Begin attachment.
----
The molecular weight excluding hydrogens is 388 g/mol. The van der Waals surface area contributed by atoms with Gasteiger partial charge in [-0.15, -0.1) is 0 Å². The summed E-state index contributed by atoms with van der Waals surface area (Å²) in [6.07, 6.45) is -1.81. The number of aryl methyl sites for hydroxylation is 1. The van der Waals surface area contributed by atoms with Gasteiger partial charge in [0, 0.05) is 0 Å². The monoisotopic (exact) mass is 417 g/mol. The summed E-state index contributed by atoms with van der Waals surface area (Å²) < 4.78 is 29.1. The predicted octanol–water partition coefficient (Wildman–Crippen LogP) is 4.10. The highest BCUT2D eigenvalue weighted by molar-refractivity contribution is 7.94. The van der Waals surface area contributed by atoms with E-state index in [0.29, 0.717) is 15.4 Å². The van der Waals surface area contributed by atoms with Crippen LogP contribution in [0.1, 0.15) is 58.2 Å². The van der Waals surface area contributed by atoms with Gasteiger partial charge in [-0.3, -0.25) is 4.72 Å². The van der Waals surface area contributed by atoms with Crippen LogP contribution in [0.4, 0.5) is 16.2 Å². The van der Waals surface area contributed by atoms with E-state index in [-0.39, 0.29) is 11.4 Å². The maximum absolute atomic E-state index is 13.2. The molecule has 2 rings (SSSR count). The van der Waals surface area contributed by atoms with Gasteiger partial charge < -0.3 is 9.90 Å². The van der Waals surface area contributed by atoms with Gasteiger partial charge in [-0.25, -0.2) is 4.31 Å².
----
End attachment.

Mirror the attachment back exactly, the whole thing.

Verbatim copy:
The molecular weight excluding hydrogens is 388 g/mol. The van der Waals surface area contributed by atoms with Gasteiger partial charge in [-0.15, -0.1) is 0 Å². The summed E-state index contributed by atoms with van der Waals surface area (Å²) in [6.07, 6.45) is -1.81. The number of aryl methyl sites for hydroxylation is 1. The van der Waals surface area contributed by atoms with Gasteiger partial charge in [0, 0.05) is 0 Å². The monoisotopic (exact) mass is 417 g/mol. The summed E-state index contributed by atoms with van der Waals surface area (Å²) < 4.78 is 29.1. The predicted octanol–water partition coefficient (Wildman–Crippen LogP) is 4.10. The highest BCUT2D eigenvalue weighted by molar-refractivity contribution is 7.94. The van der Waals surface area contributed by atoms with E-state index in [0.29, 0.717) is 15.4 Å². The van der Waals surface area contributed by atoms with Crippen LogP contribution in [0.1, 0.15) is 58.2 Å². The van der Waals surface area contributed by atoms with Gasteiger partial charge in [-0.3, -0.25) is 4.72 Å². The van der Waals surface area contributed by atoms with Crippen LogP contribution in [0.4, 0.5) is 16.2 Å². The van der Waals surface area contributed by atoms with E-state index in [-0.39, 0.29) is 11.4 Å². The maximum absolute atomic E-state index is 13.2. The molecule has 2 rings (SSSR count). The van der Waals surface area contributed by atoms with Gasteiger partial charge < -0.3 is 9.90 Å². The van der Waals surface area contributed by atoms with Gasteiger partial charge in [-0.25, -0.2) is 4.31 Å².